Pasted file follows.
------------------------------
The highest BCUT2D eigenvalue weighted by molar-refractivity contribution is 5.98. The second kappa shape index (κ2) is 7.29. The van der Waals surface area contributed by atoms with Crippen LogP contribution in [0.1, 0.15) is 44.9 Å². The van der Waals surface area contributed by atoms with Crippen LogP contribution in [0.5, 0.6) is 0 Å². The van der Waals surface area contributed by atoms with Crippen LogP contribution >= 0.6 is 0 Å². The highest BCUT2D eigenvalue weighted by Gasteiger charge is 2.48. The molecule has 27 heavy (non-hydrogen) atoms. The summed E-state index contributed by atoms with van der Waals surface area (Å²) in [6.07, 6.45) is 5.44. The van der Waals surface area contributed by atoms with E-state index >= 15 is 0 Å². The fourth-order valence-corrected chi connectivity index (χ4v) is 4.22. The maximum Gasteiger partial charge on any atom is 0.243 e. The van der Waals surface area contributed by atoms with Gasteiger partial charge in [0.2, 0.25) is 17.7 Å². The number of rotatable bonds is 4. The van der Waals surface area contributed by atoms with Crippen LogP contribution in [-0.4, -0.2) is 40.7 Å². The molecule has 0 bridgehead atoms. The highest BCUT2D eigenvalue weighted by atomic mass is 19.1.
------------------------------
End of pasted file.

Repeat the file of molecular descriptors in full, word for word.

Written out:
The highest BCUT2D eigenvalue weighted by molar-refractivity contribution is 5.98. The second kappa shape index (κ2) is 7.29. The van der Waals surface area contributed by atoms with Crippen LogP contribution in [0.1, 0.15) is 44.9 Å². The van der Waals surface area contributed by atoms with Crippen LogP contribution in [0.5, 0.6) is 0 Å². The van der Waals surface area contributed by atoms with Crippen LogP contribution >= 0.6 is 0 Å². The highest BCUT2D eigenvalue weighted by Gasteiger charge is 2.48. The molecule has 27 heavy (non-hydrogen) atoms. The summed E-state index contributed by atoms with van der Waals surface area (Å²) in [6.07, 6.45) is 5.44. The van der Waals surface area contributed by atoms with E-state index >= 15 is 0 Å². The fourth-order valence-corrected chi connectivity index (χ4v) is 4.22. The maximum Gasteiger partial charge on any atom is 0.243 e. The van der Waals surface area contributed by atoms with Gasteiger partial charge in [0.2, 0.25) is 17.7 Å². The number of rotatable bonds is 4. The van der Waals surface area contributed by atoms with Crippen LogP contribution in [-0.4, -0.2) is 40.7 Å². The molecule has 0 bridgehead atoms. The highest BCUT2D eigenvalue weighted by atomic mass is 19.1.